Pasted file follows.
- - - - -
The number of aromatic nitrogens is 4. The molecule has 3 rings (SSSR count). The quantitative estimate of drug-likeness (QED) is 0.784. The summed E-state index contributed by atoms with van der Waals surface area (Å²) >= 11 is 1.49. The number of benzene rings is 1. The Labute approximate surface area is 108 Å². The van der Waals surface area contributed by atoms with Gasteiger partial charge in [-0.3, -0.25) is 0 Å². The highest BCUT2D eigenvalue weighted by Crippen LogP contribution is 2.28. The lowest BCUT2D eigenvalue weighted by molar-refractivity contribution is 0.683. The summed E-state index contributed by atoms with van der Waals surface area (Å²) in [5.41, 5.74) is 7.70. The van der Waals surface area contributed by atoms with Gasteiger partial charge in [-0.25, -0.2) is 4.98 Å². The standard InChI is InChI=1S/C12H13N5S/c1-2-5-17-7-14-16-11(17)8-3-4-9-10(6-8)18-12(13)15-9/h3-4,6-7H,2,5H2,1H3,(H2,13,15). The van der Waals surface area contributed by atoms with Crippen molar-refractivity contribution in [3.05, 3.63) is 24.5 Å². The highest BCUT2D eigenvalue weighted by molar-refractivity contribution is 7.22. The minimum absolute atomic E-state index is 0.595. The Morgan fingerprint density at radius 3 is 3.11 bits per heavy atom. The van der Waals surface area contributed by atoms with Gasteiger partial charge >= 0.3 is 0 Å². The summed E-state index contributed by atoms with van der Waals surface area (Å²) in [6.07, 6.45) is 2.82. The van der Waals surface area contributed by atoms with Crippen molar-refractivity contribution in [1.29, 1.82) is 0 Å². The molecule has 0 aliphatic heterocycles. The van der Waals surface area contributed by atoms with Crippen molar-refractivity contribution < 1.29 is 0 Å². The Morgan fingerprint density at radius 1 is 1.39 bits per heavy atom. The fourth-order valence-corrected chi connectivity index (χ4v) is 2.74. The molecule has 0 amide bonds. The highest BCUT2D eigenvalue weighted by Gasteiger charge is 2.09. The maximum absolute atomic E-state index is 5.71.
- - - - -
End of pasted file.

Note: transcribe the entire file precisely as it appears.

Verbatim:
The number of aromatic nitrogens is 4. The molecule has 3 rings (SSSR count). The quantitative estimate of drug-likeness (QED) is 0.784. The summed E-state index contributed by atoms with van der Waals surface area (Å²) >= 11 is 1.49. The number of benzene rings is 1. The Labute approximate surface area is 108 Å². The van der Waals surface area contributed by atoms with Gasteiger partial charge in [-0.3, -0.25) is 0 Å². The highest BCUT2D eigenvalue weighted by Crippen LogP contribution is 2.28. The lowest BCUT2D eigenvalue weighted by molar-refractivity contribution is 0.683. The summed E-state index contributed by atoms with van der Waals surface area (Å²) in [5.41, 5.74) is 7.70. The van der Waals surface area contributed by atoms with Gasteiger partial charge in [-0.25, -0.2) is 4.98 Å². The standard InChI is InChI=1S/C12H13N5S/c1-2-5-17-7-14-16-11(17)8-3-4-9-10(6-8)18-12(13)15-9/h3-4,6-7H,2,5H2,1H3,(H2,13,15). The van der Waals surface area contributed by atoms with Crippen molar-refractivity contribution in [3.05, 3.63) is 24.5 Å². The highest BCUT2D eigenvalue weighted by molar-refractivity contribution is 7.22. The minimum absolute atomic E-state index is 0.595. The Morgan fingerprint density at radius 3 is 3.11 bits per heavy atom. The van der Waals surface area contributed by atoms with Gasteiger partial charge >= 0.3 is 0 Å². The summed E-state index contributed by atoms with van der Waals surface area (Å²) in [6.07, 6.45) is 2.82. The van der Waals surface area contributed by atoms with Crippen molar-refractivity contribution in [1.29, 1.82) is 0 Å². The molecule has 0 aliphatic heterocycles. The van der Waals surface area contributed by atoms with Crippen molar-refractivity contribution < 1.29 is 0 Å². The Morgan fingerprint density at radius 1 is 1.39 bits per heavy atom. The fourth-order valence-corrected chi connectivity index (χ4v) is 2.74. The molecule has 0 amide bonds. The highest BCUT2D eigenvalue weighted by Gasteiger charge is 2.09. The maximum absolute atomic E-state index is 5.71.